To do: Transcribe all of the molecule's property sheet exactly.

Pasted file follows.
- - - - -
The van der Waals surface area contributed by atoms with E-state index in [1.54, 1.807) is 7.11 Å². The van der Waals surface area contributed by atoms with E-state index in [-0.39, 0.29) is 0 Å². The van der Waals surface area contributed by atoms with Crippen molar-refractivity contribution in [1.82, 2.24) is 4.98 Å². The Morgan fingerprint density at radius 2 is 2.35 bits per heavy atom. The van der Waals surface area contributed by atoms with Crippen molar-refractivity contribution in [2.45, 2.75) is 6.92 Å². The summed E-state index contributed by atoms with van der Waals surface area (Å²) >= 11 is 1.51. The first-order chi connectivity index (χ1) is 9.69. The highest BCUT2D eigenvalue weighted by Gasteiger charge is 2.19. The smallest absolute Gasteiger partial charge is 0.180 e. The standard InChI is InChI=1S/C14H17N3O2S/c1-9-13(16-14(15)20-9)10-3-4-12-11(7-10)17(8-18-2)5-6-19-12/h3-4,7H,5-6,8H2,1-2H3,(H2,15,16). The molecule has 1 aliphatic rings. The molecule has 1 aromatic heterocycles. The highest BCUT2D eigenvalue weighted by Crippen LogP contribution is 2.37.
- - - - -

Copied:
The van der Waals surface area contributed by atoms with E-state index in [1.54, 1.807) is 7.11 Å². The van der Waals surface area contributed by atoms with E-state index in [-0.39, 0.29) is 0 Å². The van der Waals surface area contributed by atoms with Crippen molar-refractivity contribution in [1.82, 2.24) is 4.98 Å². The Morgan fingerprint density at radius 2 is 2.35 bits per heavy atom. The van der Waals surface area contributed by atoms with Crippen molar-refractivity contribution in [2.45, 2.75) is 6.92 Å². The summed E-state index contributed by atoms with van der Waals surface area (Å²) >= 11 is 1.51. The first-order chi connectivity index (χ1) is 9.69. The highest BCUT2D eigenvalue weighted by Gasteiger charge is 2.19. The smallest absolute Gasteiger partial charge is 0.180 e. The standard InChI is InChI=1S/C14H17N3O2S/c1-9-13(16-14(15)20-9)10-3-4-12-11(7-10)17(8-18-2)5-6-19-12/h3-4,7H,5-6,8H2,1-2H3,(H2,15,16). The molecule has 1 aliphatic rings. The molecule has 1 aromatic heterocycles. The highest BCUT2D eigenvalue weighted by Crippen LogP contribution is 2.37.